If the resistor is required to exhibit additional resistance, the removal of the film continues until the second electrode is substantially electrically isolated from the first electrode. Thereafter, the film is removed from between the first and third electrodes. In this manner, the resistance between the first and second terminals may increase still further.

Thus, an object of the present invention is an improved electrical film resistor. Another object is a smaller film resistor that may be gradually trimmed to exhibit a greater range of resistance values. Still another object is a film resistor with improved drift stability that more precisely maintains a particular resistance value after trimming.

Yet another object of the present invention is an improved process for making a film resistor. Still another object is a process for making a smaller film resistor that may be gradually trimmed to exhibit a greater variety of resistance values. An additional object is a process for making a film resistor that exhibits greater drift stability. These and other objects, features, and advantages of the present invention are discussed or apparent in the following detailed description.

BRIEF DESCRIPTION OF THE DRAWING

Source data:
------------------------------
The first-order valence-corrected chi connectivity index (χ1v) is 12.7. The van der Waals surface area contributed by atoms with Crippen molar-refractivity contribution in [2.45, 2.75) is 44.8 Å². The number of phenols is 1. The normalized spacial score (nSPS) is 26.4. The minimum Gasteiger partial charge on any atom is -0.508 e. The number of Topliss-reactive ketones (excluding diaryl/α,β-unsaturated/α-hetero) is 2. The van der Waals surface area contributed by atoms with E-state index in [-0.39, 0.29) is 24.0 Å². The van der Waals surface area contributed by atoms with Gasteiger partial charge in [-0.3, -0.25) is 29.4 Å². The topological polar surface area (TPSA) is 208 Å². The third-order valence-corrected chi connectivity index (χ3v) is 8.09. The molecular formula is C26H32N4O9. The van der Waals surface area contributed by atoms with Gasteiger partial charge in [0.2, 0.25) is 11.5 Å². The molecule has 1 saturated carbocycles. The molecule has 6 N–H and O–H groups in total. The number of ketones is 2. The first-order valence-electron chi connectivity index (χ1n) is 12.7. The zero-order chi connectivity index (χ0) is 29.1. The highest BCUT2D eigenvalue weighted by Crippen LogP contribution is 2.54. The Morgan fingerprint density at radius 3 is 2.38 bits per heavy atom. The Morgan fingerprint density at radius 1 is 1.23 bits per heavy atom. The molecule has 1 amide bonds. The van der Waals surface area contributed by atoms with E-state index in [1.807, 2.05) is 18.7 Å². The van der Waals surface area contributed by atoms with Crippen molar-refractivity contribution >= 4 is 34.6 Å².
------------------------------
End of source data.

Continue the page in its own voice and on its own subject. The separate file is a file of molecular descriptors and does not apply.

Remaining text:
Preferred embodiments of the present invention are described herein with reference to the drawing wherein:

FIG. 1 is a schematic representation of a top plan view of an electrical film resistor commonly used prior to applicant's present invention;

FIG. 2 is a schematic representation of a top plan view of a preferred embodiment of the electrical film resistor, which is distinguished from the electrical film resistor shown in FIG. 1;

FIG. 3 is a schematic representation of a top plan view of a second preferred embodiment of the present invention, showing electrodes extending further into the substrate than the embodiment shown in FIG. 2; and

FIG. 4 is a schematic representation of a top plan view of a third preferred embodiment of the present invention, showing a substrate having a more irregular shape than the embodiment shown in FIG. 2.

DETAILED DESCRIPTION OF A PREFERRED EMBODIMENT